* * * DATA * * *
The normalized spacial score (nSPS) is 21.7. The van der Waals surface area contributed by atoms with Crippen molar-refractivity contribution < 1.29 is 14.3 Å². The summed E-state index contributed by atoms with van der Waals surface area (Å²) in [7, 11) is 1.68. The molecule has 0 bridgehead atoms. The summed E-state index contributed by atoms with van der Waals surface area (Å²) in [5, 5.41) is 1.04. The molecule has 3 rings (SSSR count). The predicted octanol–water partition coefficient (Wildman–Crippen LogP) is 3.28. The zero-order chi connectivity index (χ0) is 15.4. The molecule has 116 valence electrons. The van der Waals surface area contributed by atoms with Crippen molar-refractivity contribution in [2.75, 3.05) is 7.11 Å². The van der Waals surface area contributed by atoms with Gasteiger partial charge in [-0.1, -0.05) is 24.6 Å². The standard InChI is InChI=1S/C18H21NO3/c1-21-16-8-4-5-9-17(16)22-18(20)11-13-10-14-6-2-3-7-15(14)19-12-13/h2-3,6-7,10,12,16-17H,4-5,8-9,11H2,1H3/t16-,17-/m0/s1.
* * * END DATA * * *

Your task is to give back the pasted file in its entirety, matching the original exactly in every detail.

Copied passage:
The normalized spacial score (nSPS) is 21.7. The van der Waals surface area contributed by atoms with Crippen molar-refractivity contribution < 1.29 is 14.3 Å². The summed E-state index contributed by atoms with van der Waals surface area (Å²) in [7, 11) is 1.68. The molecule has 0 bridgehead atoms. The summed E-state index contributed by atoms with van der Waals surface area (Å²) in [5, 5.41) is 1.04. The molecule has 3 rings (SSSR count). The predicted octanol–water partition coefficient (Wildman–Crippen LogP) is 3.28. The zero-order chi connectivity index (χ0) is 15.4. The molecule has 116 valence electrons. The van der Waals surface area contributed by atoms with Crippen molar-refractivity contribution in [2.75, 3.05) is 7.11 Å². The van der Waals surface area contributed by atoms with Gasteiger partial charge in [-0.1, -0.05) is 24.6 Å². The standard InChI is InChI=1S/C18H21NO3/c1-21-16-8-4-5-9-17(16)22-18(20)11-13-10-14-6-2-3-7-15(14)19-12-13/h2-3,6-7,10,12,16-17H,4-5,8-9,11H2,1H3/t16-,17-/m0/s1.